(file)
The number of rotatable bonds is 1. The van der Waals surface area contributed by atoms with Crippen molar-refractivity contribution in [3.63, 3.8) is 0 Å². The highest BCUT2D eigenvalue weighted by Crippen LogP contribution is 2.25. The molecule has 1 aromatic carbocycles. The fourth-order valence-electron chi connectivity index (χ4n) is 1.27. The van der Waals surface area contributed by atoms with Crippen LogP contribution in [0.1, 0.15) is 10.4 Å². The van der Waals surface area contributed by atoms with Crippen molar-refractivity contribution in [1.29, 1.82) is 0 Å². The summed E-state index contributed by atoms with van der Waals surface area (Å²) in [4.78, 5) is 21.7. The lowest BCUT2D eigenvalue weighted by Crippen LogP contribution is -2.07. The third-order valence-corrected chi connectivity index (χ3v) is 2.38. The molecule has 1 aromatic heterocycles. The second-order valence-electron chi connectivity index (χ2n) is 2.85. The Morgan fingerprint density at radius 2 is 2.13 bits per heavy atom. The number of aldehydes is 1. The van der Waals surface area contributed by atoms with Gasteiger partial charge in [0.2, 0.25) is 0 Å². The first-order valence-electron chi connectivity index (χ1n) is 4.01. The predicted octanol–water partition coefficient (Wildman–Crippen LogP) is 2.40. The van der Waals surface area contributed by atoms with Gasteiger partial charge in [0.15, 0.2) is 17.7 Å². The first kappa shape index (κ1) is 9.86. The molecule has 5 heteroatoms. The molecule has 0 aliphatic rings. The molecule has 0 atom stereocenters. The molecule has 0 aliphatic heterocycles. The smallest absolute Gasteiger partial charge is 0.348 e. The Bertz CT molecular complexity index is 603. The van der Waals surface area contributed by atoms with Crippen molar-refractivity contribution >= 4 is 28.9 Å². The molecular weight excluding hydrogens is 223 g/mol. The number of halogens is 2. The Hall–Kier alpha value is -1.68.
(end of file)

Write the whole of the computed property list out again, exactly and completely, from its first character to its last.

The number of rotatable bonds is 1. The van der Waals surface area contributed by atoms with Crippen molar-refractivity contribution in [3.63, 3.8) is 0 Å². The highest BCUT2D eigenvalue weighted by Crippen LogP contribution is 2.25. The molecule has 1 aromatic carbocycles. The fourth-order valence-electron chi connectivity index (χ4n) is 1.27. The van der Waals surface area contributed by atoms with Crippen LogP contribution in [0.1, 0.15) is 10.4 Å². The van der Waals surface area contributed by atoms with Crippen molar-refractivity contribution in [1.29, 1.82) is 0 Å². The summed E-state index contributed by atoms with van der Waals surface area (Å²) in [4.78, 5) is 21.7. The lowest BCUT2D eigenvalue weighted by Crippen LogP contribution is -2.07. The third-order valence-corrected chi connectivity index (χ3v) is 2.38. The molecule has 1 aromatic heterocycles. The second-order valence-electron chi connectivity index (χ2n) is 2.85. The Morgan fingerprint density at radius 2 is 2.13 bits per heavy atom. The number of aldehydes is 1. The van der Waals surface area contributed by atoms with Gasteiger partial charge in [0.2, 0.25) is 0 Å². The first-order valence-electron chi connectivity index (χ1n) is 4.01. The predicted octanol–water partition coefficient (Wildman–Crippen LogP) is 2.40. The van der Waals surface area contributed by atoms with Gasteiger partial charge in [0.15, 0.2) is 17.7 Å². The first kappa shape index (κ1) is 9.86. The molecule has 5 heteroatoms. The molecule has 0 aliphatic rings. The molecule has 0 atom stereocenters. The molecule has 0 aliphatic heterocycles. The smallest absolute Gasteiger partial charge is 0.348 e. The Bertz CT molecular complexity index is 603. The van der Waals surface area contributed by atoms with Crippen molar-refractivity contribution >= 4 is 28.9 Å². The molecular weight excluding hydrogens is 223 g/mol. The number of halogens is 2. The Hall–Kier alpha value is -1.68.